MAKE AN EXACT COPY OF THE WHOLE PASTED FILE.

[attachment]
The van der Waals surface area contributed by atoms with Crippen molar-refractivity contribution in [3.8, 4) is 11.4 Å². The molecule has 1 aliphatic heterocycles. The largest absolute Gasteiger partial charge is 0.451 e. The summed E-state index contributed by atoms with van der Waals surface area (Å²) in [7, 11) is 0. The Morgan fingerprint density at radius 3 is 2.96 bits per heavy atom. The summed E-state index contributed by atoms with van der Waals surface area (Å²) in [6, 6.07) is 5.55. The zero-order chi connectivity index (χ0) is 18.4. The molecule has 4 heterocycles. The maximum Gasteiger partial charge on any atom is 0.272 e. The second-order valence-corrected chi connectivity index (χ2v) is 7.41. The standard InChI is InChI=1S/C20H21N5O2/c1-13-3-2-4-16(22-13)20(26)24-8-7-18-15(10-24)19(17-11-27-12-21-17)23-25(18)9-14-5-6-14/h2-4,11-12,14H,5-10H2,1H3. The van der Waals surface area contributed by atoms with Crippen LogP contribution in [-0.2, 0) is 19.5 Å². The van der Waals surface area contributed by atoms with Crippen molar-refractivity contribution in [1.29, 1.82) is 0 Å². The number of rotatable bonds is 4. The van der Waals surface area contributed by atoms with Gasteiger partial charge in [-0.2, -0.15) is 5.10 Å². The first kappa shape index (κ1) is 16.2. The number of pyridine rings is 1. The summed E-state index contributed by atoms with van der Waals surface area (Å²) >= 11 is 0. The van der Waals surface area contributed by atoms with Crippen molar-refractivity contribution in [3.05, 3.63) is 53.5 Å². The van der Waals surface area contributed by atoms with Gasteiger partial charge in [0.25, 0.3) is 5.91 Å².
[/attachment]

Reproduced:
The van der Waals surface area contributed by atoms with Crippen molar-refractivity contribution in [3.8, 4) is 11.4 Å². The molecule has 1 aliphatic heterocycles. The largest absolute Gasteiger partial charge is 0.451 e. The summed E-state index contributed by atoms with van der Waals surface area (Å²) in [7, 11) is 0. The Morgan fingerprint density at radius 3 is 2.96 bits per heavy atom. The summed E-state index contributed by atoms with van der Waals surface area (Å²) in [6, 6.07) is 5.55. The zero-order chi connectivity index (χ0) is 18.4. The molecule has 4 heterocycles. The maximum Gasteiger partial charge on any atom is 0.272 e. The second-order valence-corrected chi connectivity index (χ2v) is 7.41. The standard InChI is InChI=1S/C20H21N5O2/c1-13-3-2-4-16(22-13)20(26)24-8-7-18-15(10-24)19(17-11-27-12-21-17)23-25(18)9-14-5-6-14/h2-4,11-12,14H,5-10H2,1H3. The van der Waals surface area contributed by atoms with Crippen LogP contribution in [-0.2, 0) is 19.5 Å². The van der Waals surface area contributed by atoms with Crippen molar-refractivity contribution in [1.29, 1.82) is 0 Å². The number of rotatable bonds is 4. The van der Waals surface area contributed by atoms with Gasteiger partial charge in [-0.2, -0.15) is 5.10 Å². The first kappa shape index (κ1) is 16.2. The number of pyridine rings is 1. The summed E-state index contributed by atoms with van der Waals surface area (Å²) >= 11 is 0. The van der Waals surface area contributed by atoms with Crippen molar-refractivity contribution in [3.05, 3.63) is 53.5 Å². The van der Waals surface area contributed by atoms with Gasteiger partial charge in [0.25, 0.3) is 5.91 Å².